datatracker.ietf.org
Sign in
Version 5.6.3, 2014-09-19
Report a bug

Tracing Requirements for Generic Tunnels
RFC 3609

Document type: RFC - Informational (October 2003; No errata)
Document stream: IETF
Last updated: 2013-03-02
Other versions: plain text, pdf, html

IETF State: (None)
Consensus: Unknown
Document shepherd: No shepherd assigned

IESG State: RFC 3609 (Informational)
Responsible AD: Bert Wijnen
IESG Note: Published as RFC3609
Send notices to: <ronald.p.bonica@mci.com>, <kireeti@juniper.net>

Network Working Group                                          R. Bonica
Request for Comments: 3609                                           MCI
Category: Informational                                      K. Kompella
                                                        Juniper Networks
                                                                D. Meyer
                                                                  Sprint
                                                          September 2003

                Tracing Requirements for Generic Tunnels

Status of this Memo

   This memo provides information for the Internet community.  It does
   not specify an Internet standard of any kind.  Distribution of this
   memo is unlimited.

Copyright Notice

   Copyright (C) The Internet Society (2003).  All Rights Reserved.

Abstract

   This document specifies requirements for a generic route-tracing
   application.  It also specifies requirements for a protocol that will
   support that application.  Network operators will use the generic
   route-tracing application to verify proper operation of the IP
   forwarding plane.  They will also use the application to discover
   details regarding tunnels that support IP forwarding.

   The generic route-tracing application, specified herein, supports a
   superset of the functionality that "traceroute" currently offers.
   Like traceroute, the generic route-tracing application can discover
   the forwarding path between two interfaces that are contained by an
   IP network.  Unlike traceroute, this application can reveal details
   regarding tunnels that support the IP forwarding path.

1.  Introduction

   IP networks utilize several tunneling technologies.  Although these
   tunneling technologies provide operators with many useful features,
   they also present management challenges.  Network operators require a
   generic route-tracing application that they can use to verify the
   correct operation of the IP forwarding plane.  The generic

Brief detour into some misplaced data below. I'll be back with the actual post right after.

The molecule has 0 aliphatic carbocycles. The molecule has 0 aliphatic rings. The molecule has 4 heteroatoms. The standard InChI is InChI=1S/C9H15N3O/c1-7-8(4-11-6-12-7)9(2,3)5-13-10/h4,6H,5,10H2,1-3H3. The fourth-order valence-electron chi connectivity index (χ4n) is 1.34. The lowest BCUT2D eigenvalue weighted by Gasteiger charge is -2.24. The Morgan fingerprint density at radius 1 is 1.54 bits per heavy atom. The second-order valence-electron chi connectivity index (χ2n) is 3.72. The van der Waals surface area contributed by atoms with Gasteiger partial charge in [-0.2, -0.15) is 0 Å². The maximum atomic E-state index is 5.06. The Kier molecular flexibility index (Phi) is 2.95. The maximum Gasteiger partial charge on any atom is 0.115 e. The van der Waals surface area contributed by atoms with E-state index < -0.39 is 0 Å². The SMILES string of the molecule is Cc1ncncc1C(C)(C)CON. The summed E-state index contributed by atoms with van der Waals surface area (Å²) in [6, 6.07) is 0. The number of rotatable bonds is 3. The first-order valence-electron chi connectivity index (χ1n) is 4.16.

route-tracing application must be capable of detecting tunnels and
   revealing tunnel details.  The application also must be useful in
   diagnosing tunnel faults.

Bonica, et al.               Informational                      [Page 1]
RFC 3609        Tracing Requirements for Generic Tunnels  September 2003

   Implementors also require a new protocol that will support the
   generic-route tracing application.  This document specifies
   requirements for that protocol.  It specifies requirements,
   primarily, by detailing the desired capabilities of the generic
   route-tracing application.  A particular version of generic
   route-tracing application may implement some subset of the desired
   capabilities.  It may also implement a superset of those
   capabilities.  However, protocol designers are not required to
   consider the additional capabilities when designing the new protocol.

   This document also specifies a few protocol requirements, stated as
   such.  These requirements are driven by desired characteristics of
   the generic route-tracing application.  Whenever a protocol
   requirement is stated, it is mapped to the desired characteristic of
   the route-tracing application.

2.  Review of Existing Functionality

   Currently, network operators use "traceroute" to trace through the
   forwarding path of an IP network.  Section 3.4 of [RFC-2151] provides
   a thorough description of traceroute.  Although traceroute is very
   reliable and very widely deployed, it is deficient with regard to
   tunnel tracing.

   Depending upon tunnel type, traceroute may display an entire tunnel
   as a single IP hop, or it may display the tunnel as a collection of
   IP hops, without indicating that they are part of a tunnel.

   For example, assume that engineers deploy an IP tunnel in an IP
   network.  Assume also that they configure the tunnel so that the
   ingress router does not copy the TTL value from the inner IP header
   to outer IP header.  Instead, the ingress router always sets the
   outer TTL value to its maximum permitted value.  When engineers trace
   through the network, traceroute will always display the tunnel as a
   single IP hop, hiding all components except the egress interface.

   Now assume that engineers deploy an MPLS LSP in an IP network.
   Assume also that engineers configure the MPLS LSP so that the ingress
   router propagates the TTL value from the IP header to the MPLS
   header.  When engineers trace through the network, traceroute will
   display the LSP as a series of IP hops, without indicating that they
   are part of a tunnel.

Bonica, et al.               Informational                      [Page 2]
RFC 3609        Tracing Requirements for Generic Tunnels  September 2003

[include full document text]